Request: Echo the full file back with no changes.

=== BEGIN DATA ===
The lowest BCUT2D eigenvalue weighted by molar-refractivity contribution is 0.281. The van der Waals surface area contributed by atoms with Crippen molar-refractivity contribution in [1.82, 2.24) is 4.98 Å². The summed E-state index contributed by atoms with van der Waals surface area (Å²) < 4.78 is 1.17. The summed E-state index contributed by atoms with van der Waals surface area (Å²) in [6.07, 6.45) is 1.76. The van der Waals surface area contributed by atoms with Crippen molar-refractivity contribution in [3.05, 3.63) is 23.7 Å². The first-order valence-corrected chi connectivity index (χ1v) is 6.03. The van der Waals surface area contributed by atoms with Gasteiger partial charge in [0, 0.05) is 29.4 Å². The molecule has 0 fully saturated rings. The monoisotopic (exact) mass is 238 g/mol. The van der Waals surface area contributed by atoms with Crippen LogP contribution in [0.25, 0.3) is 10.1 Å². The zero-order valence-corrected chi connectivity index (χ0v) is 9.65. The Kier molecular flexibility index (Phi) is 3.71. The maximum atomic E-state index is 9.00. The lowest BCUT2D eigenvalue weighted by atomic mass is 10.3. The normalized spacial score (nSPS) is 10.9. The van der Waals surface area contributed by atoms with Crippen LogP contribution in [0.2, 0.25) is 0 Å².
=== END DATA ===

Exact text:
The lowest BCUT2D eigenvalue weighted by molar-refractivity contribution is 0.281. The van der Waals surface area contributed by atoms with Crippen molar-refractivity contribution in [1.82, 2.24) is 4.98 Å². The summed E-state index contributed by atoms with van der Waals surface area (Å²) < 4.78 is 1.17. The summed E-state index contributed by atoms with van der Waals surface area (Å²) in [6.07, 6.45) is 1.76. The van der Waals surface area contributed by atoms with Crippen molar-refractivity contribution in [3.05, 3.63) is 23.7 Å². The first-order valence-corrected chi connectivity index (χ1v) is 6.03. The van der Waals surface area contributed by atoms with Gasteiger partial charge in [0, 0.05) is 29.4 Å². The molecule has 0 fully saturated rings. The monoisotopic (exact) mass is 238 g/mol. The van der Waals surface area contributed by atoms with Crippen LogP contribution in [0.25, 0.3) is 10.1 Å². The zero-order valence-corrected chi connectivity index (χ0v) is 9.65. The Kier molecular flexibility index (Phi) is 3.71. The maximum atomic E-state index is 9.00. The lowest BCUT2D eigenvalue weighted by atomic mass is 10.3. The normalized spacial score (nSPS) is 10.9. The van der Waals surface area contributed by atoms with Crippen LogP contribution in [0.2, 0.25) is 0 Å².